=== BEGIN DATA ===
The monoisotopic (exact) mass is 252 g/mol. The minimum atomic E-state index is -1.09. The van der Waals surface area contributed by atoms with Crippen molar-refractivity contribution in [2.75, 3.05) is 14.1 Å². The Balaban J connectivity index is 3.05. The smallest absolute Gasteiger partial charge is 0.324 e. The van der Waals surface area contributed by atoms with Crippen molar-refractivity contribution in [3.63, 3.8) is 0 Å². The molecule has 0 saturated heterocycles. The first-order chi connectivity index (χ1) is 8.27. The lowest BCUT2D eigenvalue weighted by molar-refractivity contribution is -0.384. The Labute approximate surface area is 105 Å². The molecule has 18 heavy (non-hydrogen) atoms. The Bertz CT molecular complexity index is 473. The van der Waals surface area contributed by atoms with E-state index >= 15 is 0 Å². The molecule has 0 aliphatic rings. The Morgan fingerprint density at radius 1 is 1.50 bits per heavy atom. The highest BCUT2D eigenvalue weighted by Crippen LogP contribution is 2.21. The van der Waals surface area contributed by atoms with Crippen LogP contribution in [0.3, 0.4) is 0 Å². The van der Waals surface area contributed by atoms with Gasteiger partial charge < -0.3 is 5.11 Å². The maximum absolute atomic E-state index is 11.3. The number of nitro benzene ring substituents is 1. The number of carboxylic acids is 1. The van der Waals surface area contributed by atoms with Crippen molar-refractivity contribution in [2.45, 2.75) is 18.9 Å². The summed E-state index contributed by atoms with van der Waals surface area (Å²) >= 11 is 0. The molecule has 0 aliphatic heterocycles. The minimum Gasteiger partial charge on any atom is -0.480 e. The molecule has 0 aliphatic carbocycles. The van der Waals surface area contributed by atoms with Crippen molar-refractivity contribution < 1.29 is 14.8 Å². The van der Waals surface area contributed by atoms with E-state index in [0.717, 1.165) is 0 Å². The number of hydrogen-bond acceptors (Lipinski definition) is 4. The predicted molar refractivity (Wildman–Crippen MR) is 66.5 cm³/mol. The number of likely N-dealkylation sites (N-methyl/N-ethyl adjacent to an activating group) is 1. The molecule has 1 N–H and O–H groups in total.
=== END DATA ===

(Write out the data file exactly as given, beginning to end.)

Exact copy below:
The monoisotopic (exact) mass is 252 g/mol. The minimum atomic E-state index is -1.09. The van der Waals surface area contributed by atoms with Crippen molar-refractivity contribution in [2.75, 3.05) is 14.1 Å². The Balaban J connectivity index is 3.05. The smallest absolute Gasteiger partial charge is 0.324 e. The van der Waals surface area contributed by atoms with Crippen molar-refractivity contribution in [3.63, 3.8) is 0 Å². The molecule has 0 saturated heterocycles. The first-order chi connectivity index (χ1) is 8.27. The lowest BCUT2D eigenvalue weighted by molar-refractivity contribution is -0.384. The Labute approximate surface area is 105 Å². The molecule has 18 heavy (non-hydrogen) atoms. The Bertz CT molecular complexity index is 473. The van der Waals surface area contributed by atoms with E-state index >= 15 is 0 Å². The molecule has 0 aliphatic rings. The Morgan fingerprint density at radius 1 is 1.50 bits per heavy atom. The highest BCUT2D eigenvalue weighted by Crippen LogP contribution is 2.21. The van der Waals surface area contributed by atoms with Crippen LogP contribution in [0.3, 0.4) is 0 Å². The van der Waals surface area contributed by atoms with Gasteiger partial charge < -0.3 is 5.11 Å². The maximum absolute atomic E-state index is 11.3. The number of nitro benzene ring substituents is 1. The number of carboxylic acids is 1. The van der Waals surface area contributed by atoms with Crippen molar-refractivity contribution in [2.45, 2.75) is 18.9 Å². The summed E-state index contributed by atoms with van der Waals surface area (Å²) >= 11 is 0. The molecule has 0 aliphatic heterocycles. The minimum Gasteiger partial charge on any atom is -0.480 e. The molecule has 0 aliphatic carbocycles. The van der Waals surface area contributed by atoms with Crippen molar-refractivity contribution < 1.29 is 14.8 Å². The van der Waals surface area contributed by atoms with E-state index in [0.717, 1.165) is 0 Å². The number of hydrogen-bond acceptors (Lipinski definition) is 4. The predicted molar refractivity (Wildman–Crippen MR) is 66.5 cm³/mol. The number of likely N-dealkylation sites (N-methyl/N-ethyl adjacent to an activating group) is 1. The molecule has 1 N–H and O–H groups in total.